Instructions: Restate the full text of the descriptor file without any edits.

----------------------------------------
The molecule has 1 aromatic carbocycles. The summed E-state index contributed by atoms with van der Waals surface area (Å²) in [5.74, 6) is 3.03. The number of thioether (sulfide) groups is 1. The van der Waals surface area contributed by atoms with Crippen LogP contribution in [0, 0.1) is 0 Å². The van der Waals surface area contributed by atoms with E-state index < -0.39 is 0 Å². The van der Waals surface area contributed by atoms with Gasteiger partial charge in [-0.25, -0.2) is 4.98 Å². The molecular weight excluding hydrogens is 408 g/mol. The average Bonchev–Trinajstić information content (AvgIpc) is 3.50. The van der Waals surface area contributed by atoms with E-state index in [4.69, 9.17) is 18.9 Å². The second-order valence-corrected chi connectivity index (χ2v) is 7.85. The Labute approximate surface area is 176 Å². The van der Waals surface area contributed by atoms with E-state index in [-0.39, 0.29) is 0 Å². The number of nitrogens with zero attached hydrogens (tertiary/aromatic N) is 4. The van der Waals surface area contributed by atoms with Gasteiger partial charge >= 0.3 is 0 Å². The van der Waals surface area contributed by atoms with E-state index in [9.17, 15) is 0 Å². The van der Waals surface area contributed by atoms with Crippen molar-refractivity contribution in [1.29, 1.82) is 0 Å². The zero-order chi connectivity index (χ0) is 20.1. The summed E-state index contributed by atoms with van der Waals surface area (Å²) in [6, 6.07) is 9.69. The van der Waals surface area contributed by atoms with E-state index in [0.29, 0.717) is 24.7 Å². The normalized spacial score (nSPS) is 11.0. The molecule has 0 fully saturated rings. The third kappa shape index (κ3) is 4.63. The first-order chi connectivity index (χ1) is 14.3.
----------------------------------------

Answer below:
The molecule has 1 aromatic carbocycles. The summed E-state index contributed by atoms with van der Waals surface area (Å²) in [5.74, 6) is 3.03. The number of thioether (sulfide) groups is 1. The van der Waals surface area contributed by atoms with Crippen LogP contribution in [0, 0.1) is 0 Å². The van der Waals surface area contributed by atoms with E-state index < -0.39 is 0 Å². The van der Waals surface area contributed by atoms with Gasteiger partial charge in [-0.25, -0.2) is 4.98 Å². The molecular weight excluding hydrogens is 408 g/mol. The average Bonchev–Trinajstić information content (AvgIpc) is 3.50. The van der Waals surface area contributed by atoms with E-state index in [4.69, 9.17) is 18.9 Å². The second-order valence-corrected chi connectivity index (χ2v) is 7.85. The Labute approximate surface area is 176 Å². The van der Waals surface area contributed by atoms with E-state index in [-0.39, 0.29) is 0 Å². The number of nitrogens with zero attached hydrogens (tertiary/aromatic N) is 4. The van der Waals surface area contributed by atoms with Gasteiger partial charge >= 0.3 is 0 Å². The van der Waals surface area contributed by atoms with E-state index in [9.17, 15) is 0 Å². The van der Waals surface area contributed by atoms with Crippen molar-refractivity contribution in [1.29, 1.82) is 0 Å². The zero-order chi connectivity index (χ0) is 20.1. The summed E-state index contributed by atoms with van der Waals surface area (Å²) in [6, 6.07) is 9.69. The van der Waals surface area contributed by atoms with E-state index in [0.29, 0.717) is 24.7 Å². The normalized spacial score (nSPS) is 11.0. The molecule has 0 fully saturated rings. The third kappa shape index (κ3) is 4.63. The first-order chi connectivity index (χ1) is 14.3.